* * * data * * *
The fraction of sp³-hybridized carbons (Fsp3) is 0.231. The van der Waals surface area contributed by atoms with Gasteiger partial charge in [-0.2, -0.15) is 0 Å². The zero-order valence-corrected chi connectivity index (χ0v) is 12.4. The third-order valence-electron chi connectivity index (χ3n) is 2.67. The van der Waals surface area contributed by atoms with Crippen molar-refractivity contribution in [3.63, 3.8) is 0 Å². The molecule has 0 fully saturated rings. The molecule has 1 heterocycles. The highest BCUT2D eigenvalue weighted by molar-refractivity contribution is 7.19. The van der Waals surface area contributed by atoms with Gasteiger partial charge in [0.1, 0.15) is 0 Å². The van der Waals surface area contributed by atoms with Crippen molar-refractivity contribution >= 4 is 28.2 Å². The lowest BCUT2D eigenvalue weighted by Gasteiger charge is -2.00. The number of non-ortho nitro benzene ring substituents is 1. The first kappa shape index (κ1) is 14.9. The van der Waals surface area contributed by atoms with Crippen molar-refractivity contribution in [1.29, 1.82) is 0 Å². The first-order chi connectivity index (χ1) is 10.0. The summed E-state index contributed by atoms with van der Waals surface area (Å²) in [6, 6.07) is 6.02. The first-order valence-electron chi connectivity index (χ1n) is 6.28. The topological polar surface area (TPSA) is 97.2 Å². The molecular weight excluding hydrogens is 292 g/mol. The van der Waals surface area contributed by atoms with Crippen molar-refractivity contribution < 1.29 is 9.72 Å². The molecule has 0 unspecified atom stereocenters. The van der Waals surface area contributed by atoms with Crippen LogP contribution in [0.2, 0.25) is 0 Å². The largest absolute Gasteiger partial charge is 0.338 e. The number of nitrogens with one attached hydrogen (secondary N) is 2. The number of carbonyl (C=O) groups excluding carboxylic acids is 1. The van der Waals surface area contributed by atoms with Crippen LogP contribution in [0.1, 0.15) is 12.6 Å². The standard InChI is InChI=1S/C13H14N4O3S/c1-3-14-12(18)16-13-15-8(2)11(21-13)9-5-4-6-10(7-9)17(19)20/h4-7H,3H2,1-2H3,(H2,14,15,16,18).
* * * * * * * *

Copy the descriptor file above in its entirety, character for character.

The fraction of sp³-hybridized carbons (Fsp3) is 0.231. The van der Waals surface area contributed by atoms with Gasteiger partial charge in [-0.2, -0.15) is 0 Å². The zero-order valence-corrected chi connectivity index (χ0v) is 12.4. The third-order valence-electron chi connectivity index (χ3n) is 2.67. The van der Waals surface area contributed by atoms with Crippen molar-refractivity contribution in [3.63, 3.8) is 0 Å². The molecule has 0 fully saturated rings. The molecule has 1 heterocycles. The highest BCUT2D eigenvalue weighted by molar-refractivity contribution is 7.19. The van der Waals surface area contributed by atoms with Gasteiger partial charge in [0.1, 0.15) is 0 Å². The van der Waals surface area contributed by atoms with Crippen molar-refractivity contribution >= 4 is 28.2 Å². The lowest BCUT2D eigenvalue weighted by Gasteiger charge is -2.00. The number of non-ortho nitro benzene ring substituents is 1. The first kappa shape index (κ1) is 14.9. The van der Waals surface area contributed by atoms with Crippen molar-refractivity contribution in [1.29, 1.82) is 0 Å². The first-order chi connectivity index (χ1) is 10.0. The summed E-state index contributed by atoms with van der Waals surface area (Å²) in [6, 6.07) is 6.02. The first-order valence-electron chi connectivity index (χ1n) is 6.28. The topological polar surface area (TPSA) is 97.2 Å². The molecular weight excluding hydrogens is 292 g/mol. The van der Waals surface area contributed by atoms with Crippen molar-refractivity contribution < 1.29 is 9.72 Å². The molecule has 0 unspecified atom stereocenters. The van der Waals surface area contributed by atoms with Crippen LogP contribution in [0.2, 0.25) is 0 Å². The largest absolute Gasteiger partial charge is 0.338 e. The number of nitrogens with one attached hydrogen (secondary N) is 2. The number of carbonyl (C=O) groups excluding carboxylic acids is 1. The van der Waals surface area contributed by atoms with Crippen LogP contribution in [0.1, 0.15) is 12.6 Å². The standard InChI is InChI=1S/C13H14N4O3S/c1-3-14-12(18)16-13-15-8(2)11(21-13)9-5-4-6-10(7-9)17(19)20/h4-7H,3H2,1-2H3,(H2,14,15,16,18).